Epic looks at how Intel's mobile processor Project Logan is powering UE4 on mobile

Unreal Diaries: Unreal Engine 4 on mobile

[This feature was published in the September 2013 edition of Develop magazine, which is available through your browser and on iPad.]

At SIGGRAPH 2013, Epic Games revealed an Unreal Engine 4 PC desktop gaming experience running on Nvidia’s next-generation mobile processor, codenamed Project Logan.

What’s exciting about this is that Nvidia’s new mobile graphics technology is built on Kepler graphics architecture, which is found in its latest generation of PC GPUs.

It’s the same Kepler architecture on top of which Epic has created high-end Unreal Engine 4 PC demonstrations – such as Elemental and Infiltrator – which have taken advantage of more than 2.5 teraflops of computing performance.

In addition, Kepler supports the OpenGL 4.4 feature set, which brings to mobile devices the same high-end graphics hardware capabilities exposed via DirectX 11 on PC games and on next-generation consoles.

More than ever before, developers can create high-end games and ship them across multiple platforms on a wide variety of devices, including tablet, smartphone, Windows, Mac, PlayStation 4 and Xbox One. Nvidia’s achievements open up the mobile front of this strategy for anyone using the latest Unreal Engine technology.

While Unreal Engine 3 already powers hundreds of high-quality games, from PC and console to mobile, Unreal Engine 4 has been reimagined for the future of game development, with Epic supporting developers on an entirely new level across major platforms with its most powerful and scalable toolset to date.

This bridges the gap between highly desirable PC game experiences and what Epic and Nvidia are already achieving on mobile devices with Unreal Engine 4 and Logan. Mobile games soon will be built using the same architecture as PC games, following the latest standards, and using the most powerful, scalable tools.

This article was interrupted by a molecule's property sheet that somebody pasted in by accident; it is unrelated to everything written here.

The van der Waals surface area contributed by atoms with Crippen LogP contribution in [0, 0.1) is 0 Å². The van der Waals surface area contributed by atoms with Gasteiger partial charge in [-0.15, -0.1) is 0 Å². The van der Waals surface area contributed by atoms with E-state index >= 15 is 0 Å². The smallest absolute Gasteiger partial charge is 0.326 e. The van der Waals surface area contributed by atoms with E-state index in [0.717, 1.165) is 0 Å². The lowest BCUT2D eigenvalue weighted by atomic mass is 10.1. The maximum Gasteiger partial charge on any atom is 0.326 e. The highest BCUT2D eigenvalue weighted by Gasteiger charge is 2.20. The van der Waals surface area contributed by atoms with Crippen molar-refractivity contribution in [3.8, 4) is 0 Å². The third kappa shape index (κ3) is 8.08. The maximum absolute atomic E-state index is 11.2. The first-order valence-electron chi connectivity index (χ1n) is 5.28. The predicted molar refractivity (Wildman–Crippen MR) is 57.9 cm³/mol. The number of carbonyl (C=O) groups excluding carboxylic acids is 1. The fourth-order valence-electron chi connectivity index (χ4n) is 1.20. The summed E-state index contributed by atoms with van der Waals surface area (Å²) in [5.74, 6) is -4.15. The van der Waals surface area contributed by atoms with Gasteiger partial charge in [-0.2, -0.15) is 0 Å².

In other SIGGRAPH news, Epic’s senior graphics programmer Brian Karis helped present a course entitled ‘Physically Based Shading in Theory and Practice’, looking at the importance and craft of this subject in modern games and film production, with developers from 2K Games, Autodesk, Pixar Animation Studios, Ready at Dawn Studios, Sony Picture Imageworks, Treyarch Studios, and Ubisoft Entertainment.

The slides and course notes, ‘Real Shading in Unreal Engine 4’, are available at unrealengine.com/resources.


Last but not least, Epic has launched a new channel at twitch.tv/unrealengine to provide an additional resource for anyone interested in Unreal Engine technology.

Epic’s new home on Twitch will be host to live tutorials, tools walkthroughs, new feature demos, and much more.

Zak Parrish, senior technical writer at Epic and co-author of the award-winning Mastering Unreal Technology series of books, has already hosted programs including ‘UDK: An Introduction to Level Streaming’ and ‘Creating Mobile Games With UDK’.

Archived livestreams are available on Epic’s Twitch channel, and also at www.youtube.com/unrealengine.

To read all of Develop’s Unreal Diaries, visit our archive

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